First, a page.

Life by Chocolate

Chocolate, white, milk, dark, in all its forms forms life. Chocolate truffles, caramels, and other confections are at the core of enjoyment. This is life by chocolate because death by chocolate is the wrong attitude.

Monday, December 3, 2007

Caramel Cutter

Steve from Wisconsin sent me a nice email.


I’ve been doing a search for caramel cutters and came across your blog. First of all I’d like to tell you that your chocolates look beautiful.

I make caramels at Christmas time, about 16 pounds worth. The worst part is cutting them. I saw a picture of the caramel cutter in your blog and was wondering where you purchased it and does it work as good as it seems. I’m getting too tired and sore from cutting with a knife.

Steve in Wisconsin

To answer him I wrote back the following:

Hello Steve,

I’m glad you liked the chocolates.

Well, first of all, the caramel “cutter” is a misnomer. Rather it should be called a caramel marker. You mark it, and the marks can be deep, almost cut through, but usually they are just marks and then you cut with a knife. The hardest thing about making chocolates and cakes is the cutting. Oh, and never, ever use a guitar for cutting caramel.

Second, you’ll probably do better looking under dough cutters. However, watch out for those flimsy looking dough cutter.

I got my cutter from Tomric Systems.

But I could have easily gotten it from or



PS Please feel free to email me but it is easier for me if you post a comment and that way your email also has no chance of being lost. Thanks.

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Blogger Corey said...

Thank you so much for posting this. I have been looking for one of these for a long time and could not remember what they were called.

January 24, 2009 at 8:18 PM  
Blogger Mark by Chocolate said...

You are welcome but remember, it is not a magic bullet. You still have to cut the caramel.

January 24, 2009 at 10:32 PM  
Blogger GooberNgrape said...

Hi Mark,
I emailed you before reading the fine print below saying that posting here is better. So, at the risk of being redundant, i'll post here as well.

First, i'm glad i've come across your site here. Interesting things to read and learn.
I have more questions about the use of your adjustable caramel cutter. I'm looking for something easier and more reliable than a chef's knife to cut/score both caramel and ganache (and something much less expensive than a guitar to cut my ganache).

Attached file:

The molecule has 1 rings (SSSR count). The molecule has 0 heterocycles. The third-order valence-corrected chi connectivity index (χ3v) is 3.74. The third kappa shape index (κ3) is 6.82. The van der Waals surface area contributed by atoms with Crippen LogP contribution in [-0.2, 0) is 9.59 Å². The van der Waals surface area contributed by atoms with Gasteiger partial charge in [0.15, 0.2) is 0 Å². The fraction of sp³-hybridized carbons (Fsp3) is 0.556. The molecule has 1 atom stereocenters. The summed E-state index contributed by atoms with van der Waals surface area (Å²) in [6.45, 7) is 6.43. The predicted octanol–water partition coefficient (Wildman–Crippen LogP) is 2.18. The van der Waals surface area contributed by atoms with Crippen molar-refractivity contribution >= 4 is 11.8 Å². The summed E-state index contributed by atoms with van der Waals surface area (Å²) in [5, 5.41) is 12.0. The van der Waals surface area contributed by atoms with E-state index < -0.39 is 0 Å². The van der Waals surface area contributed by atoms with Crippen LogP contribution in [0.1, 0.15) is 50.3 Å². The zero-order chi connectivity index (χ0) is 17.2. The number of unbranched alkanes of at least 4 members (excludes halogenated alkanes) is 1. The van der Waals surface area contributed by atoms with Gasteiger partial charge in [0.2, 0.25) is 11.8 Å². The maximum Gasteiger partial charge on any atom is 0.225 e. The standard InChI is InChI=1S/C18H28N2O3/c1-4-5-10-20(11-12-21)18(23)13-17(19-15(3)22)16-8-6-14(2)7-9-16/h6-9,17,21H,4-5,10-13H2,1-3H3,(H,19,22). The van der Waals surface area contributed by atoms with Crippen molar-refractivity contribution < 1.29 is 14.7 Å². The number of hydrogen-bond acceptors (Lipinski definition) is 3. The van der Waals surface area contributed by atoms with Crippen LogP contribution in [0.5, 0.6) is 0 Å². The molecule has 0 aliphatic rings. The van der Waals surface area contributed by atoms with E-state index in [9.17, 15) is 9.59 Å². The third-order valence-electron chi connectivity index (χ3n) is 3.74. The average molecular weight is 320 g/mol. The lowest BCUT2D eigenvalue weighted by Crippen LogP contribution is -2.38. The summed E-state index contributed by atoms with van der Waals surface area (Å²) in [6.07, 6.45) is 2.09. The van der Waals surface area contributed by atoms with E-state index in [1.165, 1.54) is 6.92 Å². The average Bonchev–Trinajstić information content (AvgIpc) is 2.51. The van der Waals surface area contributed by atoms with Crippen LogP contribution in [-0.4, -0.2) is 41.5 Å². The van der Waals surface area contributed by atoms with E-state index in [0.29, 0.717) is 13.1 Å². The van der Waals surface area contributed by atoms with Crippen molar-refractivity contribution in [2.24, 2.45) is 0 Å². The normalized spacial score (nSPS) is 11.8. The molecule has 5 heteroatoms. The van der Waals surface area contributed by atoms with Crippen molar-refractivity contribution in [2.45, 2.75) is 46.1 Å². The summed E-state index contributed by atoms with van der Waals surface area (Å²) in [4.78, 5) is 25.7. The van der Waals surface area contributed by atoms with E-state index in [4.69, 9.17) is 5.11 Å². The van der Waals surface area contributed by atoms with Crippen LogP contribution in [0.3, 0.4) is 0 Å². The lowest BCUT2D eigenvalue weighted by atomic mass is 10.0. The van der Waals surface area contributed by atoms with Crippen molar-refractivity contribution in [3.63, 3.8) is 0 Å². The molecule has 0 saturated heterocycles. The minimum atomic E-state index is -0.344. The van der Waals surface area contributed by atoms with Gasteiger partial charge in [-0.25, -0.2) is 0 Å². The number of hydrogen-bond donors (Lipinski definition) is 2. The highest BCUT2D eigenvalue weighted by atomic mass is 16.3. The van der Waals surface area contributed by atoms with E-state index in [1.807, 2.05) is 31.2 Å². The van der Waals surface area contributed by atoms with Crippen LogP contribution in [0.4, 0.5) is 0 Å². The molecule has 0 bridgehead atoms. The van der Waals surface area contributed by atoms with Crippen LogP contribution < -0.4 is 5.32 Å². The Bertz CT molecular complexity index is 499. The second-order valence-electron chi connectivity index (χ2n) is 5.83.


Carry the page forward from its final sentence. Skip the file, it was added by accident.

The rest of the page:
I can imagine easily using the cutter on the first scoring, say, rolling the cutter on the caramel block north to south to make strips.
But what about the second cut over the strips, east to west, to create the individual squares?

I'm sure you have to keep the cutting wheels oiled or buttered, but how well does that second cut work? Is it difficult to do?

How do the finished pieces look? Fairly square, or do the tops become rounded from the pressure of the discs? Very rounded? Slightly rounded?
Does this cutter work as well for ganache?

Thanks in advance for this.
Keep up the good work!

October 20, 2009 at 1:15 PM  
Blogger Mark by Chocolate said...

For ganache, we use a guitar. I have a double. A single is just fine.

You score it in both directions with the cutter. Remember, you are just scoring it. You have to cut with a knife. I do a deep scoring.

It comes out just fine. I sometimes use a little canola oil, very little, on the discs to keep from sticking. You have to try it. Don't use a lot. Just a tiny bit.

October 20, 2009 at 2:06 PM  
Anonymous Anonymous said...

1) Does the cutter work better than a caramel sheet mold? 2) What sized spacing does the caramel rolling pin cutter make?
3) Is it stainless steel?
4) Are there other sized separators that can be used to vary the caramel sizes? I actually was thinking about pasta.

October 5, 2011 at 8:57 AM  
Blogger Mark by Chocolate said...

Well, to answer your questions: 2) 4) you can use the spacers to make different sizes between the cutting disks. 3) it's more or less stainless steal. 1) I use both a mold and the cutter. I use a great, almost 1 inch cube, square mold from JP Prince. Mostly, I use the molds but those you have to freeze to get the caramels out of.